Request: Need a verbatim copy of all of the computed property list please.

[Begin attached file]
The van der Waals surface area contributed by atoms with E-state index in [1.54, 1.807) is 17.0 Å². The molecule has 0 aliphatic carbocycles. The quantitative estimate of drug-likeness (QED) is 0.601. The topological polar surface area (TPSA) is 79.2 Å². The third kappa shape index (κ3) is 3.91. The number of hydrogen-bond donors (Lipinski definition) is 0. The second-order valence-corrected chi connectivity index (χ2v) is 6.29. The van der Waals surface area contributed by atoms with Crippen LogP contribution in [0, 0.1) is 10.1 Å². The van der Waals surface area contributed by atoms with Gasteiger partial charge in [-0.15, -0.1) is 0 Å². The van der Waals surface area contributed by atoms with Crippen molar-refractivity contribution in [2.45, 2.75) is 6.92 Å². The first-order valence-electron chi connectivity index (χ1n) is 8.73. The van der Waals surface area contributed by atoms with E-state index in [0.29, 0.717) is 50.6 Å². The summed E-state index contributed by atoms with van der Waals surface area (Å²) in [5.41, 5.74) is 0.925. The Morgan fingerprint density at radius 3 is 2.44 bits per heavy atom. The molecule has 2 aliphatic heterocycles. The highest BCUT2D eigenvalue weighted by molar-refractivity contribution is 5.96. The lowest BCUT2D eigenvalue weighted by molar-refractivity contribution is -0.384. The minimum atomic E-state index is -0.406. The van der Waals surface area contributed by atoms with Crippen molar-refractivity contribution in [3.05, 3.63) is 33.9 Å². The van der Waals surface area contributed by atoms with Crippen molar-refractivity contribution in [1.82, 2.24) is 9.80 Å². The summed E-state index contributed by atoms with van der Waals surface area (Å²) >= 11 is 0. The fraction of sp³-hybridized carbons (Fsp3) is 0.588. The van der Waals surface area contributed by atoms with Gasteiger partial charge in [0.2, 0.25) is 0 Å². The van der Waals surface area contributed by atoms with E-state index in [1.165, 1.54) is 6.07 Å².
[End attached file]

The van der Waals surface area contributed by atoms with E-state index in [1.54, 1.807) is 17.0 Å². The molecule has 0 aliphatic carbocycles. The quantitative estimate of drug-likeness (QED) is 0.601. The topological polar surface area (TPSA) is 79.2 Å². The third kappa shape index (κ3) is 3.91. The number of hydrogen-bond donors (Lipinski definition) is 0. The second-order valence-corrected chi connectivity index (χ2v) is 6.29. The van der Waals surface area contributed by atoms with Crippen LogP contribution in [0, 0.1) is 10.1 Å². The van der Waals surface area contributed by atoms with Gasteiger partial charge in [-0.15, -0.1) is 0 Å². The van der Waals surface area contributed by atoms with Crippen molar-refractivity contribution in [2.45, 2.75) is 6.92 Å². The first-order valence-electron chi connectivity index (χ1n) is 8.73. The van der Waals surface area contributed by atoms with E-state index in [0.29, 0.717) is 50.6 Å². The summed E-state index contributed by atoms with van der Waals surface area (Å²) in [5.41, 5.74) is 0.925. The Morgan fingerprint density at radius 3 is 2.44 bits per heavy atom. The molecule has 2 aliphatic heterocycles. The highest BCUT2D eigenvalue weighted by molar-refractivity contribution is 5.96. The lowest BCUT2D eigenvalue weighted by molar-refractivity contribution is -0.384. The minimum atomic E-state index is -0.406. The van der Waals surface area contributed by atoms with Crippen molar-refractivity contribution in [3.05, 3.63) is 33.9 Å². The van der Waals surface area contributed by atoms with Crippen molar-refractivity contribution in [1.82, 2.24) is 9.80 Å². The summed E-state index contributed by atoms with van der Waals surface area (Å²) >= 11 is 0. The fraction of sp³-hybridized carbons (Fsp3) is 0.588. The van der Waals surface area contributed by atoms with Gasteiger partial charge in [0.2, 0.25) is 0 Å². The van der Waals surface area contributed by atoms with E-state index in [1.165, 1.54) is 6.07 Å².